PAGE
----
While Libya's turmoil rocks global oil prices and nuclear meltdown threatens Japan, clean energy is getting some well-deserved attention these days. The ultimate symbol of the green industrial promise is the much-hyped electric car, now pushing steadily into the global marketplace, and with models like the Volt, seemingly poised to to zoom full-throttle into the future.
But some activists have popped open the hood to expose shady corporate practices that may be holding back progress toward a greener economy. And as we've seen in the global ripple effect of the disaster in Japan, no matter how slick the technology, the sustainability of any product is only as strong as the weakest link in the supply chain, which is, after all, tied to real people and real places.
Ideally, a car that runs on a rechargeable battery powered by renewable fuel would curb carbon emissions and rid our streets of dirty exhaust. But that impeccably green image is just the tail-end of a massive global production pipeline, which advocates say could generate just as much destruction as the gas guzzlers the industry seeks to replace.
SOMO, a Netherlands-based consumer advocacy group, says corporations must be held accountable for environmental and social impacts at each point in the production process, from the mining of precious ores to the last rivet on the assembly line. An electric car's green veneer may hide old industrial practices that exploit workers and vulnerable communities.
Presenting the group's new report on the electric car industry, SOMO researcher Tim Steinweg surmised, “the supply chain of many of our consumer products cause grave damage to people and the environment around the world. The electric car battery supply chain is no exception.”
The problems start deep underground, where an element that is essential to battery production, lithium, has become a red-hot commodity for the mining sector and the industries linked to it. The growing thirst for lithium has opened up countries like Bolivia to potential predation by multinational firms.
The supply chain then leads to China's vast industrial landscape, where workers face extremely taxing working conditions and some of the lowest wages in the world.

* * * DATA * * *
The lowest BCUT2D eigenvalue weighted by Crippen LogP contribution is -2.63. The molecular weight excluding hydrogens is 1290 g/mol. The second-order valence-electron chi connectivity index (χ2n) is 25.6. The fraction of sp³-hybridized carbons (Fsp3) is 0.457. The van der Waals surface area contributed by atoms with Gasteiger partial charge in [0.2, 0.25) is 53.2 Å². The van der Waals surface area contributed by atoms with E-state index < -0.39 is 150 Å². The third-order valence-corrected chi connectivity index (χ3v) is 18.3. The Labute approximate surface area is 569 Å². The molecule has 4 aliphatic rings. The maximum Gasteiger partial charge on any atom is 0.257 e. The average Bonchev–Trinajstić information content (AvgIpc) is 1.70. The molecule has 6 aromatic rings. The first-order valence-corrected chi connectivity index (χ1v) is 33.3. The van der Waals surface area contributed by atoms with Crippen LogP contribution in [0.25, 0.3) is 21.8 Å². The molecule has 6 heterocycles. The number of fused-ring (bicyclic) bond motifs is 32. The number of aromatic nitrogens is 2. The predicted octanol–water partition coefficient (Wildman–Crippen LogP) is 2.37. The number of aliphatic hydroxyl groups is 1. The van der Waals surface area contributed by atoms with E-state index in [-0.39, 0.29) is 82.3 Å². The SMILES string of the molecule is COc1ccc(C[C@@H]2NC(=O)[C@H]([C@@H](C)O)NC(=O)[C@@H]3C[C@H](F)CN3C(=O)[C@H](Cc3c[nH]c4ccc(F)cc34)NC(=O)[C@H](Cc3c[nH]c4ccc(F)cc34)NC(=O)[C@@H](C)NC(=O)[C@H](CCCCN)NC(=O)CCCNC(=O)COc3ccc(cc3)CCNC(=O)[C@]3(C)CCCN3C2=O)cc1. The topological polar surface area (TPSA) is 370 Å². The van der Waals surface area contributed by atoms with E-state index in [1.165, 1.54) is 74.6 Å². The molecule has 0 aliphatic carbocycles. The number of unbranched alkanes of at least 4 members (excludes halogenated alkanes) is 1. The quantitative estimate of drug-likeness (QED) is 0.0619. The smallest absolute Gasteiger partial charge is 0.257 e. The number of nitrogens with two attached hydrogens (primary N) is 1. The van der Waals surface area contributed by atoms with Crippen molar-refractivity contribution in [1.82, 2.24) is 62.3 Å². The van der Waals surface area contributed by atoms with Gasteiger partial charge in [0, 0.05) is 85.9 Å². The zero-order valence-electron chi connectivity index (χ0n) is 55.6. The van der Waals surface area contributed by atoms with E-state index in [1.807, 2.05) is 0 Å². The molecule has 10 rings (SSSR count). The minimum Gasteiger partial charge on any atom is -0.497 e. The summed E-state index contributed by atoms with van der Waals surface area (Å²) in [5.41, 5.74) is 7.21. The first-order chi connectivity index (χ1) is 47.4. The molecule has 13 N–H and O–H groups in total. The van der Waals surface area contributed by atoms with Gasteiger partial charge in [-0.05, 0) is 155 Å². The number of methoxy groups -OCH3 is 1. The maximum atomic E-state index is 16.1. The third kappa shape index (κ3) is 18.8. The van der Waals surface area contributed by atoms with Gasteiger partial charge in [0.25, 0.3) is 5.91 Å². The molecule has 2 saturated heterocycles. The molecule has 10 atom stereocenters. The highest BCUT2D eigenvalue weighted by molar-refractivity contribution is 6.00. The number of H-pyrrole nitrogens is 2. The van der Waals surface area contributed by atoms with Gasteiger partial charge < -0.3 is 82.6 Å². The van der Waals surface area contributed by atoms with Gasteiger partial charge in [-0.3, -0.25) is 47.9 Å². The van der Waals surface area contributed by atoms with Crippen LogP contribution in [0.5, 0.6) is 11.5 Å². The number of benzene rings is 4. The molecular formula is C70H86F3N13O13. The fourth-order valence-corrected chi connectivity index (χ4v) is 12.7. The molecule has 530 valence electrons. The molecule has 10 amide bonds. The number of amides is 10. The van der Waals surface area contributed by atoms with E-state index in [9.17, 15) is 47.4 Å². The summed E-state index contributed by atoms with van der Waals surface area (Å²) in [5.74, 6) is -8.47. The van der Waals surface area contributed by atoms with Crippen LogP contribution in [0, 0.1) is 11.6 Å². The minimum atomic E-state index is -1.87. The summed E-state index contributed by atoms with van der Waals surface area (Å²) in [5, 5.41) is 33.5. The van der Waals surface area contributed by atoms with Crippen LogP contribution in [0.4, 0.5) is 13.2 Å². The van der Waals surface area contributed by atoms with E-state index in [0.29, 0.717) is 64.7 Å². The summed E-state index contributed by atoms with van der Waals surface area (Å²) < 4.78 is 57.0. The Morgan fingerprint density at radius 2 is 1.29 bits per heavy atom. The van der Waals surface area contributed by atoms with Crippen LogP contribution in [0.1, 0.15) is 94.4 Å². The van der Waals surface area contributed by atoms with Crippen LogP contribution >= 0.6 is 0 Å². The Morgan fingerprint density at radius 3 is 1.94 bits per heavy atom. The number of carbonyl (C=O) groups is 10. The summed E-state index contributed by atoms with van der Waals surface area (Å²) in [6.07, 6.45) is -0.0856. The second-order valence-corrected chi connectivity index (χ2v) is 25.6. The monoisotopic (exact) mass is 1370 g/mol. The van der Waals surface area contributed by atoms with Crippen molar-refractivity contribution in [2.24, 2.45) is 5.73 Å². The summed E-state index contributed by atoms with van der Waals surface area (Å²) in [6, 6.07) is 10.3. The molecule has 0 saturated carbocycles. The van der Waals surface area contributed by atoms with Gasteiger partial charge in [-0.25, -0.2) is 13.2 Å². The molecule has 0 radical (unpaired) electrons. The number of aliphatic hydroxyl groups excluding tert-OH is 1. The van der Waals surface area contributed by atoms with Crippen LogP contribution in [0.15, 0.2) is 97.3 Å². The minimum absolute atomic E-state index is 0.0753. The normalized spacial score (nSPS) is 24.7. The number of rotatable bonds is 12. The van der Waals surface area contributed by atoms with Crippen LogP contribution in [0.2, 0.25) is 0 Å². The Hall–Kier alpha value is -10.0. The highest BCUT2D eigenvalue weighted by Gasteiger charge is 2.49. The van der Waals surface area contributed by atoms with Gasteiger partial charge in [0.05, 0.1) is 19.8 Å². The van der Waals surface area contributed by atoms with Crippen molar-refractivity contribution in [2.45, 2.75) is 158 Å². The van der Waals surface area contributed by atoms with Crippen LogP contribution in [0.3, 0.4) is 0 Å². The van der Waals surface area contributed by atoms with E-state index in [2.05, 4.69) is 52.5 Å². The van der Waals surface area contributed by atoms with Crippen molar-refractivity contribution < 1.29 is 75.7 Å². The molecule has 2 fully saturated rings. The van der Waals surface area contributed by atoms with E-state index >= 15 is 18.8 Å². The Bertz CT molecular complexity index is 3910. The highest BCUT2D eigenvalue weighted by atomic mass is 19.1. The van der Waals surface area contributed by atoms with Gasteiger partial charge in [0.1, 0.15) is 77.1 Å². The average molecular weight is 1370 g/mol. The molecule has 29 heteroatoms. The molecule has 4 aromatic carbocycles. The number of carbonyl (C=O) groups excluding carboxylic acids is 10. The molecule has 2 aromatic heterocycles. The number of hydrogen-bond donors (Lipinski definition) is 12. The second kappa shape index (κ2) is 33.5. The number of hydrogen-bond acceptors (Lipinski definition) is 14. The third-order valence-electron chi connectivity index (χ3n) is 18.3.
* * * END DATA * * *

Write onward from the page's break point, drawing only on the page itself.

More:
SOMO calls attention to the potential consequences of the growing scramble to claim the world's lithium hotspots, located primarily in South America as well as China and Afghanistan.
As the electric car industry gears up for the mainstream markets, Bolivia (the so-called “Saudi Arabia of Lithium”) has become ground zero for various turf battles that pit locals, particularly communities in the tourist and farming sectors, against both foreign companies and government agencies. In addition, the environmental impact of large-scale lithium mining could disrupt local ecosystems, sap critical water supplies and encroach on traditional farming livelihoods.
Battery production is also due to ramp up demand for other minerals strewn across the Global South, opening more avenues for extraction in sensitive or volatile regions such as sub-Saharan Africa.
Meanwhile, in Shenzhen, SOMO examined the working conditions at Build Your Dreams, one of China's premiere battery manufacturers. While the company provides relatively decent conditions for employees, civil society watchdogs have documented evidence of workers being driven to work exhausting shifts, sometimes violating overtime rules, with virtually no access to union representation.
SOMO's report is not a strike against electric cars, but it is a rare initiative to broaden the conversation in the environmental community to foreground labor and social responsibility issues facing the communities most affected by this budding industry. If society is to embrace green automotives, then government regulators, manufacturers and consumers all have a responsibility to keep their eyes on the supply chain from start to finish, lest we blindly pursue dreams of electric joyrides by mowing down the communities left behind.